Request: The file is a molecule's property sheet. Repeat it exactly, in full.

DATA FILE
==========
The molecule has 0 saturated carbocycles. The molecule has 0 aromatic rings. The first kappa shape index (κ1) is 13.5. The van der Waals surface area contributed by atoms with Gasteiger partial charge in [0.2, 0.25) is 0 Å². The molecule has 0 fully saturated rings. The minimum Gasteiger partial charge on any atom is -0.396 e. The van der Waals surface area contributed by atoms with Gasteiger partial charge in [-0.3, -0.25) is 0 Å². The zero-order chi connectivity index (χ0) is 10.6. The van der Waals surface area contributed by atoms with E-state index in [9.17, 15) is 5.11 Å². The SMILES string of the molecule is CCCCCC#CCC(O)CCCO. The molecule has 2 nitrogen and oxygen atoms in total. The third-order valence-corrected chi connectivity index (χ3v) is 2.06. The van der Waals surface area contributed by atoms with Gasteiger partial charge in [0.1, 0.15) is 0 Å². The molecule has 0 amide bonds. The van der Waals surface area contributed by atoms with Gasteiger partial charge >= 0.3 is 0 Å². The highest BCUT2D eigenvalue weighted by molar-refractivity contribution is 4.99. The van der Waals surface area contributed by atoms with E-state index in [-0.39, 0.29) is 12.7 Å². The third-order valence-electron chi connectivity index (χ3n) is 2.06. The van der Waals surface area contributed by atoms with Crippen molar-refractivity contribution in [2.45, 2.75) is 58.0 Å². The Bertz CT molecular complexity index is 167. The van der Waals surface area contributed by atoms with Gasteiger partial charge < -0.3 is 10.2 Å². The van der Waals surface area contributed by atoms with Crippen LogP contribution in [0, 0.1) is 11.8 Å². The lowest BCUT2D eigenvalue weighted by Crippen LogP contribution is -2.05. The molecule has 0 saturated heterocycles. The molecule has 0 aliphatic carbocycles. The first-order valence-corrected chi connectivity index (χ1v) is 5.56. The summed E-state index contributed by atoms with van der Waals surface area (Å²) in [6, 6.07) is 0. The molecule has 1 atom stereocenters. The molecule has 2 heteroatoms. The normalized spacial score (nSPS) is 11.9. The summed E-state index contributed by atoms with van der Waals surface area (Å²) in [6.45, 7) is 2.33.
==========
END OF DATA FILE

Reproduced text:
The molecule has 0 saturated carbocycles. The molecule has 0 aromatic rings. The first kappa shape index (κ1) is 13.5. The van der Waals surface area contributed by atoms with Gasteiger partial charge in [0.2, 0.25) is 0 Å². The molecule has 0 fully saturated rings. The minimum Gasteiger partial charge on any atom is -0.396 e. The van der Waals surface area contributed by atoms with Gasteiger partial charge in [-0.3, -0.25) is 0 Å². The zero-order chi connectivity index (χ0) is 10.6. The van der Waals surface area contributed by atoms with E-state index in [9.17, 15) is 5.11 Å². The SMILES string of the molecule is CCCCCC#CCC(O)CCCO. The molecule has 2 nitrogen and oxygen atoms in total. The third-order valence-corrected chi connectivity index (χ3v) is 2.06. The van der Waals surface area contributed by atoms with Gasteiger partial charge in [0.1, 0.15) is 0 Å². The molecule has 0 amide bonds. The van der Waals surface area contributed by atoms with Gasteiger partial charge >= 0.3 is 0 Å². The highest BCUT2D eigenvalue weighted by molar-refractivity contribution is 4.99. The van der Waals surface area contributed by atoms with E-state index in [-0.39, 0.29) is 12.7 Å². The third-order valence-electron chi connectivity index (χ3n) is 2.06. The van der Waals surface area contributed by atoms with Crippen molar-refractivity contribution in [2.45, 2.75) is 58.0 Å². The Bertz CT molecular complexity index is 167. The van der Waals surface area contributed by atoms with Gasteiger partial charge < -0.3 is 10.2 Å². The van der Waals surface area contributed by atoms with Crippen LogP contribution in [0, 0.1) is 11.8 Å². The lowest BCUT2D eigenvalue weighted by Crippen LogP contribution is -2.05. The molecule has 0 saturated heterocycles. The molecule has 0 aliphatic carbocycles. The first-order valence-corrected chi connectivity index (χ1v) is 5.56. The summed E-state index contributed by atoms with van der Waals surface area (Å²) in [6, 6.07) is 0. The molecule has 1 atom stereocenters. The molecule has 2 heteroatoms. The normalized spacial score (nSPS) is 11.9. The summed E-state index contributed by atoms with van der Waals surface area (Å²) in [6.45, 7) is 2.33.